MBB Junior Symposium 2016-2017


Saturday, February 11, 2017, 9:30am to 2:30pm


Fong Auditorium, Boylston Hall



Please note: This event is not open to the public.

The MBB junior symposium features talks by and discussions with a variety of scholars on an interdisciplinary theme in mind/brain/behavior. The symposium will include speaker presentations and a lunch/discussion with speakers and MBB faculty. The talks are open to all MBB undergraduates and faculty, and the full symposium activities are open to MBB juniors and to those MBB seniors who did not attend the symposium last year. Participation is required of students pursuing the Certificate in MBB (students in honors MBB tracks) and is also open and recommended to students pursuing or considering a secondary field in MBB.


Understanding cognition, discovering how the brain works, and capitalizing on what we’ve learned are all complex challenges that are best met from multiple approaches. Our speakers, all former MBB students at Harvard, do just that.  David Cox will describe the massive, multi-lab research project he is leading to "reverse engineer" the brain to help create better learning machines.  Brian Hare (the world’s leading authority on how smart your dog is) will compare the intelligence of dogs, chimps and humans, and we’ll see who wins!  Finally, Katherine McAuliffe will describe how concepts of fairness and cooperation differ in humans and other primates, where, again, it’s arguable which species is doing better. All three speakers use a combination of human and animal models to explore how cognition works. Between them, they will compare humans and other primates, dogs, rodents and computers. And all three will describe how their time as students, here in Harvard’s MBB programs, helped them get to where they are now! 


Juniors and seniors who are completing the symposium requirement - and thus who will be attending the entire symposium - should pre-register by emailing Shawn Harriman at shawn_harriman@harvard.edu. Please include your name, year, MBB affiliation (track or secondary field), and concentration. Please pre-register by noon on Wednesday, February 8th.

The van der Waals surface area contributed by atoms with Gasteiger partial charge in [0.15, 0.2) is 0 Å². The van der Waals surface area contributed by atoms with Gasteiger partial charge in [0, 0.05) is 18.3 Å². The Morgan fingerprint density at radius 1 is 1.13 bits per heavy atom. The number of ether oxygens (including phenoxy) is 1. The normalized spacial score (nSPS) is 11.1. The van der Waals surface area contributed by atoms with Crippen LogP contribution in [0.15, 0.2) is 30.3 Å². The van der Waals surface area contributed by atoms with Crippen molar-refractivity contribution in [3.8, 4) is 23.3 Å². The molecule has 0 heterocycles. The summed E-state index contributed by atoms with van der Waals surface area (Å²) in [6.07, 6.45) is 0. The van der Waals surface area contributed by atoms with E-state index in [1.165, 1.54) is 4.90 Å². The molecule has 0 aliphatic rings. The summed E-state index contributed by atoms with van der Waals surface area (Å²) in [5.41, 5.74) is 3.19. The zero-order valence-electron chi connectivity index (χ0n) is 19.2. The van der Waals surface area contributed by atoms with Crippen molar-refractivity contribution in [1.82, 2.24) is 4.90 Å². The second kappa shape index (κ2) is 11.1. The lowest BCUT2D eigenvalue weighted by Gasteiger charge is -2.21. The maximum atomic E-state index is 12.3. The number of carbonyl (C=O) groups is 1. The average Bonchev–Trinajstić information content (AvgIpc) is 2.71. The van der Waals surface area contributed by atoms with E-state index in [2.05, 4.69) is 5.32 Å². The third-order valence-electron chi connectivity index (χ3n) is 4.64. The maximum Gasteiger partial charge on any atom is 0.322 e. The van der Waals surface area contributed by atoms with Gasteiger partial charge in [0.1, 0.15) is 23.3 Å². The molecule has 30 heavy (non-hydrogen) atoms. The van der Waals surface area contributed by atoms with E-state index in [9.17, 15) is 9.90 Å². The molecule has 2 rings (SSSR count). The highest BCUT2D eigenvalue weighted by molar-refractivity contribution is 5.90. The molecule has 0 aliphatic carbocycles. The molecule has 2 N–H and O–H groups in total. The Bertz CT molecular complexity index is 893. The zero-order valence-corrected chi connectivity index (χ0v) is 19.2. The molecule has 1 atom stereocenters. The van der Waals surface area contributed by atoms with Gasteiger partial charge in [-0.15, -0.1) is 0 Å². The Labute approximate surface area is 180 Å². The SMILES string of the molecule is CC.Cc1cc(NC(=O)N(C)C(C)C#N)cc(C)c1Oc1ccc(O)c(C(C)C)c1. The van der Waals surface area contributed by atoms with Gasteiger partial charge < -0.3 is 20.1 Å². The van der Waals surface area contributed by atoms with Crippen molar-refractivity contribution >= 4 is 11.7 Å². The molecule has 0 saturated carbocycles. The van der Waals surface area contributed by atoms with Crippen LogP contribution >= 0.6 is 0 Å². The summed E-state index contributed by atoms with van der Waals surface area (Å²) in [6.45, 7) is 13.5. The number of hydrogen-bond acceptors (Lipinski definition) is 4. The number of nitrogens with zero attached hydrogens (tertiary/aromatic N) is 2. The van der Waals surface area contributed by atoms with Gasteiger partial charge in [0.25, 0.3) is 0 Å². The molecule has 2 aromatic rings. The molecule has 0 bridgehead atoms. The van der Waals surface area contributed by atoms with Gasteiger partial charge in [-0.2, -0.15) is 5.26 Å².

9:30 a.m. – Registration (Boylston Hall lobby)

9:45 a.m. – Welcome and Introduction, Robert Stickgold

10 a.m. - David Cox, Reverse Engineering the Brain

10:40 a.m. - Katherine McAuliffe, The Origins of Our Sense of Fairness

11:20 a.m. - Brian Hare, How Harvard Domesticated Me

12 noon – Lunch /Discussion (Ticknor Lounge)

1 p.m. – Closing Panel on Talks and Careers, Symposium Speakers and Organizers, moderated by Carole Hooven


David Cox, Assistant Professor of Molecular and Cellular Biology and of Computer Science (Harvard University), http://www.coxlab.org/- Reverse Engineering the Brain: The brain is remarkably complex and powerful computational system, transforming a torrent of incoming sensory information into thought and action.  In my talk, I’ll describe the ARIADNE project, a multidisciplinary, multi-university effort to reverse-engineer a significant portion of the visual system of a rodent, spanning from neurophysiology to neuroanatomy, with the goal of informing new classes of machine learning algorithms.

Katherine McAuliffe, Assistant Professor of Psychology (Boston College), http://katherinemcauliffe.com/ - The Origins of Our Sense of Fairness: In my talk I will argue that the signatures of human fairness can be traced into childhood. Children make sacrifices for fairness (1) when they have less than others, (2) when others have been unfair and (3) when they have more than others. Additionally I will argue that what looks like a human-like response to unfairness in other species is most likely supported by a very different underlying psychology. To these ends, I will review several studies of fairness in children and in other species, including capuchin monkeys and cleaner fish.

Brian Hare, Associate Professor of Evolutionary Anthropology (Duke University), http://brianhare.net/ - How Harvard Domesticated Me: I will discuss research I did in graduate school at Harvard that helped unlock the genius of dogs and suggested that natural selection can also produce the domestication syndrome. I will also discuss our new citizen science approach to studying dog cognition that was inspired by some of the first online psychology studies initiated right out of William James Hall.


Fiery Cushman, Assistant Professor of the Psychology (Psychology/FAS)

Carole Hooven, Assistant Director of Undergraduate Studies (Human Evolutionary Biology/FAS)

Robert Stickgold, Associate Professor of Psychiatry (Harvard Medical School)